The team that Steve McClaren turned into Dutch champions last season are not an easy side to play against. They very nearly scored on 12 minutes when the Costa Rican winger Bryan Ruiz stole the ball away from Sebastien Bassong and only just had his shot saved by Heurelho Gomes. In Douglas, a 22-year old Brazilian centre-back, they have a very talented player who was nonetheless culpable for Bale's goal.
Like Spurs, Twente are Champions League novices although they have nothing like the resources that are at the disposal of the English club. Redknapp left Aaron Lennon on the bench last night, the result of his poor start to the season. With Van der Vaart starting on the right but drifting inside, Spurs have an unpredictable quality but it also leaves them exposed.
One of Van der Vaart's many qualities is that he understands exactly what is required to get the best out of a striker like Crouch with crosses that are early and high. He hit one on 36 minutes to the back post that Crouch was favourite to get to first until Peter Wisgerhof wrestled him to the ground. It was not the first major decision that Hauge gave on what looked like the advice of one of his two goalline assistants.
There was an awkward build-up to the penalty during which the Bulgarian goalkeeper Nikolay Mihaylov was booked. When Van der Vaart did finally take the kick, Mihaylov was far off his line but he still did well to glove it on to the post. It was embarrassing for Van der Vaart who also had a shot just before the break palmed over by Mihaylov.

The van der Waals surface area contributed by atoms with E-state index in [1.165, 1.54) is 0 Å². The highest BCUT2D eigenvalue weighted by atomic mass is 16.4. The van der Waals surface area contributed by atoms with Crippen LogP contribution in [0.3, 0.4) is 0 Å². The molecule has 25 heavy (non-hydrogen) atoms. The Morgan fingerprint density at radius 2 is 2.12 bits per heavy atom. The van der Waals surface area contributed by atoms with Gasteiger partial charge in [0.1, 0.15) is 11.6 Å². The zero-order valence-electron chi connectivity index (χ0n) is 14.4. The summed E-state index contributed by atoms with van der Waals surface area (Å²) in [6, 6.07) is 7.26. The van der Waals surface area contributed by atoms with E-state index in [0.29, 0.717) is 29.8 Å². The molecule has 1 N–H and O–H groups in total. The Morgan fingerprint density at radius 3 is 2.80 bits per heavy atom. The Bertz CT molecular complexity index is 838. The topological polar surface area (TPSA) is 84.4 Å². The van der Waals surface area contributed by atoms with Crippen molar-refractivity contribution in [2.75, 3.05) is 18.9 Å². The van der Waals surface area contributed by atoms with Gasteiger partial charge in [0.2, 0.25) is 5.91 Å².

Redknapp said at half-time he re-allocated penalty-taking to Pavlyuchenko, although why he allowed Van der Vaart to usurp him in the first place was not explained. Within two minutes Van der Vaart had scored. Huddlestone struck a long ball to the back post, Crouch knocked it down and the Dutchman had time for a touch before he volleyed it in.
Having, in Redknapp's words "run the full-back the other way all night", Bale won the second penalty when he was tripped by Robert Rosales in the area. Not much argument about penalty No 2 which Pavlyuchenko buried with the minimum of fuss.
Two goals ahead against a team playing away in the Champions League for the first time you might thought that this would be plain sailing from then on in. But Spurs made it difficult. It started with Twente's goal – an unfortunate defensive collapse during which Spurs allowed Twente three shots on their goal, the third of which from substitute Nacer Chadli found the net.
Having already been booked for a foul on the left-back Nicky Kuiper, just after the hour Van der Vaart challenged for a header he was never going to win just in front of the benches. Eyes on the ball, with a slightly mad glint to them, he nonetheless caught Rosales round the midriff and thoroughly earned his second yellow card.